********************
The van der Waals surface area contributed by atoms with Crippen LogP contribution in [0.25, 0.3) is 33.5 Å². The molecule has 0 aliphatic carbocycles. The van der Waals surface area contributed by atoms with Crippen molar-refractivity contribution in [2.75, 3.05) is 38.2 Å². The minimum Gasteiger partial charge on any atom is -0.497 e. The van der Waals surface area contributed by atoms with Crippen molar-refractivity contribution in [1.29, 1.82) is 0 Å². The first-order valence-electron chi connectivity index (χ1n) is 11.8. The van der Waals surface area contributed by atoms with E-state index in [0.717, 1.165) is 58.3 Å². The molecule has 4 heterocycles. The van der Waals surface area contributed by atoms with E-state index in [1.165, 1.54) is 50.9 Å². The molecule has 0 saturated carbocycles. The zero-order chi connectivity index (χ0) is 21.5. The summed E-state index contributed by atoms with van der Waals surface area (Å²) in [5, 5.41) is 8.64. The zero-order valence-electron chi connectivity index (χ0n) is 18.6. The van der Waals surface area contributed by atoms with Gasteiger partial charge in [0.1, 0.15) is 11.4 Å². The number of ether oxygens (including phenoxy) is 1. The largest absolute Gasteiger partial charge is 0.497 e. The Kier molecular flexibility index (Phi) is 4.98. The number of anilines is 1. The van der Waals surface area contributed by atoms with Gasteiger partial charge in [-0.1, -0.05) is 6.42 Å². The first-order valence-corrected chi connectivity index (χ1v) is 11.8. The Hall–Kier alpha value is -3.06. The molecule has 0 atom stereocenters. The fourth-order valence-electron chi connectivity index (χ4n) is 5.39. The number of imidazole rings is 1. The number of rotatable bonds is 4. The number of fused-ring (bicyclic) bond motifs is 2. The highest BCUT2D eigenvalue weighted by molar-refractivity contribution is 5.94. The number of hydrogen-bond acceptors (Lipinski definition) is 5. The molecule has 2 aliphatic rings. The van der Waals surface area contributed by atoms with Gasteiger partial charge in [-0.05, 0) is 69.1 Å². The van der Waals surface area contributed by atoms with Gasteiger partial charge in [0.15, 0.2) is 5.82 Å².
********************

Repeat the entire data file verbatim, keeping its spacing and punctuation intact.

The van der Waals surface area contributed by atoms with Crippen LogP contribution in [0.25, 0.3) is 33.5 Å². The molecule has 0 aliphatic carbocycles. The van der Waals surface area contributed by atoms with Crippen molar-refractivity contribution in [2.75, 3.05) is 38.2 Å². The minimum Gasteiger partial charge on any atom is -0.497 e. The van der Waals surface area contributed by atoms with Crippen molar-refractivity contribution in [1.29, 1.82) is 0 Å². The first-order valence-electron chi connectivity index (χ1n) is 11.8. The van der Waals surface area contributed by atoms with E-state index in [0.717, 1.165) is 58.3 Å². The molecule has 4 heterocycles. The van der Waals surface area contributed by atoms with E-state index in [1.165, 1.54) is 50.9 Å². The molecule has 0 saturated carbocycles. The zero-order chi connectivity index (χ0) is 21.5. The summed E-state index contributed by atoms with van der Waals surface area (Å²) in [5, 5.41) is 8.64. The zero-order valence-electron chi connectivity index (χ0n) is 18.6. The van der Waals surface area contributed by atoms with Gasteiger partial charge in [0.1, 0.15) is 11.4 Å². The number of ether oxygens (including phenoxy) is 1. The largest absolute Gasteiger partial charge is 0.497 e. The Kier molecular flexibility index (Phi) is 4.98. The number of anilines is 1. The van der Waals surface area contributed by atoms with Gasteiger partial charge in [-0.1, -0.05) is 6.42 Å². The first-order valence-corrected chi connectivity index (χ1v) is 11.8. The Hall–Kier alpha value is -3.06. The molecule has 0 atom stereocenters. The fourth-order valence-electron chi connectivity index (χ4n) is 5.39. The number of imidazole rings is 1. The number of rotatable bonds is 4. The number of fused-ring (bicyclic) bond motifs is 2. The highest BCUT2D eigenvalue weighted by molar-refractivity contribution is 5.94. The number of hydrogen-bond acceptors (Lipinski definition) is 5. The molecule has 2 aliphatic rings. The van der Waals surface area contributed by atoms with Gasteiger partial charge in [-0.05, 0) is 69.1 Å². The van der Waals surface area contributed by atoms with Gasteiger partial charge in [0.15, 0.2) is 5.82 Å².